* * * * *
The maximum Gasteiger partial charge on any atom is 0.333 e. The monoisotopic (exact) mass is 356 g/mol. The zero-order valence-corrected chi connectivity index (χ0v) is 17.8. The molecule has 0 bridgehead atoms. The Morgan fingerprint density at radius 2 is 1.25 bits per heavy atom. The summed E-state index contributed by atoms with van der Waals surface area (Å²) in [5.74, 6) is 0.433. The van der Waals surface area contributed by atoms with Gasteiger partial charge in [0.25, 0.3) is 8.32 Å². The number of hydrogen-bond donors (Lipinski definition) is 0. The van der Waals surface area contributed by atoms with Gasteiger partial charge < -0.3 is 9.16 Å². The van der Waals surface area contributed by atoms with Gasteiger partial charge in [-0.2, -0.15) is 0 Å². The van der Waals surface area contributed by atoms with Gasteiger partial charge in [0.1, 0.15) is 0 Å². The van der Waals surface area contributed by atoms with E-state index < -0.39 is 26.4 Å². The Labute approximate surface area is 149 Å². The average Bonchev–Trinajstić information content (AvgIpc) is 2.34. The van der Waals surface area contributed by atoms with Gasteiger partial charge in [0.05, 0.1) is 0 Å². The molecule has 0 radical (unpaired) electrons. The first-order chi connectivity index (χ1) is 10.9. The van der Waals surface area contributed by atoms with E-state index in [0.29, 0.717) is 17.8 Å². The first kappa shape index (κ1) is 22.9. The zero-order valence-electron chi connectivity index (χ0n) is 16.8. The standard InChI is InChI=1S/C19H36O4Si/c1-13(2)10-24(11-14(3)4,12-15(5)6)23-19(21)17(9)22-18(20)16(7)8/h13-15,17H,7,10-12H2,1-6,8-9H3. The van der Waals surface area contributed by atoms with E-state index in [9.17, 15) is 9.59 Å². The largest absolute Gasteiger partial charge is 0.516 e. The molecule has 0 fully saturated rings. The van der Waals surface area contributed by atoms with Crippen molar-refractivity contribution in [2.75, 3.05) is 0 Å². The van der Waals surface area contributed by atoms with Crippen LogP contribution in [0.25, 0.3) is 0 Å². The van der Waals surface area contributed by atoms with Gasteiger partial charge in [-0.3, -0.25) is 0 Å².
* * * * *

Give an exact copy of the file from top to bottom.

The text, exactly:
The maximum Gasteiger partial charge on any atom is 0.333 e. The monoisotopic (exact) mass is 356 g/mol. The zero-order valence-corrected chi connectivity index (χ0v) is 17.8. The molecule has 0 bridgehead atoms. The Morgan fingerprint density at radius 2 is 1.25 bits per heavy atom. The summed E-state index contributed by atoms with van der Waals surface area (Å²) in [5.74, 6) is 0.433. The van der Waals surface area contributed by atoms with Gasteiger partial charge in [0.25, 0.3) is 8.32 Å². The number of hydrogen-bond donors (Lipinski definition) is 0. The van der Waals surface area contributed by atoms with Gasteiger partial charge < -0.3 is 9.16 Å². The van der Waals surface area contributed by atoms with Gasteiger partial charge in [-0.2, -0.15) is 0 Å². The van der Waals surface area contributed by atoms with Gasteiger partial charge in [0.1, 0.15) is 0 Å². The van der Waals surface area contributed by atoms with E-state index < -0.39 is 26.4 Å². The Labute approximate surface area is 149 Å². The average Bonchev–Trinajstić information content (AvgIpc) is 2.34. The van der Waals surface area contributed by atoms with Gasteiger partial charge in [0.05, 0.1) is 0 Å². The molecule has 0 radical (unpaired) electrons. The first-order chi connectivity index (χ1) is 10.9. The van der Waals surface area contributed by atoms with E-state index in [0.29, 0.717) is 17.8 Å². The first kappa shape index (κ1) is 22.9. The zero-order valence-electron chi connectivity index (χ0n) is 16.8. The standard InChI is InChI=1S/C19H36O4Si/c1-13(2)10-24(11-14(3)4,12-15(5)6)23-19(21)17(9)22-18(20)16(7)8/h13-15,17H,7,10-12H2,1-6,8-9H3. The van der Waals surface area contributed by atoms with E-state index in [9.17, 15) is 9.59 Å². The largest absolute Gasteiger partial charge is 0.516 e. The molecule has 0 fully saturated rings. The van der Waals surface area contributed by atoms with Crippen molar-refractivity contribution in [2.75, 3.05) is 0 Å². The van der Waals surface area contributed by atoms with Crippen LogP contribution in [0.25, 0.3) is 0 Å². The van der Waals surface area contributed by atoms with Gasteiger partial charge in [-0.3, -0.25) is 0 Å².